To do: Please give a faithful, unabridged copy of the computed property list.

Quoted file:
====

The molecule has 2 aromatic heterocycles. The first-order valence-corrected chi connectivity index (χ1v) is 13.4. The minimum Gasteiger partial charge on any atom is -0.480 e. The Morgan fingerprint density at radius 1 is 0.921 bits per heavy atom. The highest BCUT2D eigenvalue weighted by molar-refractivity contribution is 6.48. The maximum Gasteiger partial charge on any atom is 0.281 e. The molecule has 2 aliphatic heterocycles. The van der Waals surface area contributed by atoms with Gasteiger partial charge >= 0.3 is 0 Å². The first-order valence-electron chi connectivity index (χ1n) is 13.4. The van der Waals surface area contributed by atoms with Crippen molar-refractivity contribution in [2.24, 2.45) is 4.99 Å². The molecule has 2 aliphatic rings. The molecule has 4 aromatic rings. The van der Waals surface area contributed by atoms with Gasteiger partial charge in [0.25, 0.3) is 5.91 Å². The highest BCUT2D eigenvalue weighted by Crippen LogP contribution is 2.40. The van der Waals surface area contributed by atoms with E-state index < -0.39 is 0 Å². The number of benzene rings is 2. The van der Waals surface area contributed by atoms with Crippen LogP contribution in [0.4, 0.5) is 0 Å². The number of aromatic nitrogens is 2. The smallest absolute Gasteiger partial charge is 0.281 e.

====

The molecule has 2 aromatic heterocycles. The first-order valence-corrected chi connectivity index (χ1v) is 13.4. The minimum Gasteiger partial charge on any atom is -0.480 e. The Morgan fingerprint density at radius 1 is 0.921 bits per heavy atom. The highest BCUT2D eigenvalue weighted by molar-refractivity contribution is 6.48. The maximum Gasteiger partial charge on any atom is 0.281 e. The molecule has 2 aliphatic heterocycles. The van der Waals surface area contributed by atoms with Gasteiger partial charge >= 0.3 is 0 Å². The first-order valence-electron chi connectivity index (χ1n) is 13.4. The van der Waals surface area contributed by atoms with Crippen molar-refractivity contribution in [2.24, 2.45) is 4.99 Å². The molecule has 2 aliphatic rings. The molecule has 4 aromatic rings. The van der Waals surface area contributed by atoms with Gasteiger partial charge in [0.25, 0.3) is 5.91 Å². The highest BCUT2D eigenvalue weighted by Crippen LogP contribution is 2.40. The van der Waals surface area contributed by atoms with E-state index < -0.39 is 0 Å². The number of benzene rings is 2. The van der Waals surface area contributed by atoms with Crippen LogP contribution in [0.4, 0.5) is 0 Å². The number of aromatic nitrogens is 2. The smallest absolute Gasteiger partial charge is 0.281 e.